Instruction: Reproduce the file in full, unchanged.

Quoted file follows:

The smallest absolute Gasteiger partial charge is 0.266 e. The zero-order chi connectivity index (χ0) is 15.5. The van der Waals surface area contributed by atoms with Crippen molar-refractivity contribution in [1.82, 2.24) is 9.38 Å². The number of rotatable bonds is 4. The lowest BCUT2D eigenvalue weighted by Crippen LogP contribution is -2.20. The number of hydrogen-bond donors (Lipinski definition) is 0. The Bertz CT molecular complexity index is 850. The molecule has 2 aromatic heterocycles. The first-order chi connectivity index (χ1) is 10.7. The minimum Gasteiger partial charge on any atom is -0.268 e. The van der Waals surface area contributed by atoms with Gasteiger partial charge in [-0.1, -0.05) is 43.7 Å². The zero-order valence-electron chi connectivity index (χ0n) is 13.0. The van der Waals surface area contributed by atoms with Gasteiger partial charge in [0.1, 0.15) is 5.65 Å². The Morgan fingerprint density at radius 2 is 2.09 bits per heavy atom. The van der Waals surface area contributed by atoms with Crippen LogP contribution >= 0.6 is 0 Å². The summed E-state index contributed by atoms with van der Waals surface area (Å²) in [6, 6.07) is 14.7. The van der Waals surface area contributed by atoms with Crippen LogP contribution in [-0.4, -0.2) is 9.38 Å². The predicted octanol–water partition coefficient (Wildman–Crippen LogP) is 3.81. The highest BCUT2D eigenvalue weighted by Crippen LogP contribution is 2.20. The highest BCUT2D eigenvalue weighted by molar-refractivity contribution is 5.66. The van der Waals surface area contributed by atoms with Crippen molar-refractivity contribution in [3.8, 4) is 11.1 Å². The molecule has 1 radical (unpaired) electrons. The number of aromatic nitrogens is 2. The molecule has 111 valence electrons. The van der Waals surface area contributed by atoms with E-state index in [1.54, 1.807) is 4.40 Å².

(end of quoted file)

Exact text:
The smallest absolute Gasteiger partial charge is 0.266 e. The zero-order chi connectivity index (χ0) is 15.5. The van der Waals surface area contributed by atoms with Crippen molar-refractivity contribution in [1.82, 2.24) is 9.38 Å². The number of rotatable bonds is 4. The lowest BCUT2D eigenvalue weighted by Crippen LogP contribution is -2.20. The number of hydrogen-bond donors (Lipinski definition) is 0. The Bertz CT molecular complexity index is 850. The molecule has 2 aromatic heterocycles. The first-order chi connectivity index (χ1) is 10.7. The minimum Gasteiger partial charge on any atom is -0.268 e. The van der Waals surface area contributed by atoms with Gasteiger partial charge in [-0.1, -0.05) is 43.7 Å². The zero-order valence-electron chi connectivity index (χ0n) is 13.0. The van der Waals surface area contributed by atoms with Gasteiger partial charge in [0.1, 0.15) is 5.65 Å². The Morgan fingerprint density at radius 2 is 2.09 bits per heavy atom. The van der Waals surface area contributed by atoms with Crippen LogP contribution >= 0.6 is 0 Å². The summed E-state index contributed by atoms with van der Waals surface area (Å²) in [6, 6.07) is 14.7. The van der Waals surface area contributed by atoms with Crippen LogP contribution in [-0.4, -0.2) is 9.38 Å². The predicted octanol–water partition coefficient (Wildman–Crippen LogP) is 3.81. The highest BCUT2D eigenvalue weighted by Crippen LogP contribution is 2.20. The highest BCUT2D eigenvalue weighted by molar-refractivity contribution is 5.66. The van der Waals surface area contributed by atoms with Crippen molar-refractivity contribution in [3.8, 4) is 11.1 Å². The molecule has 1 radical (unpaired) electrons. The number of aromatic nitrogens is 2. The molecule has 111 valence electrons. The van der Waals surface area contributed by atoms with E-state index in [1.54, 1.807) is 4.40 Å².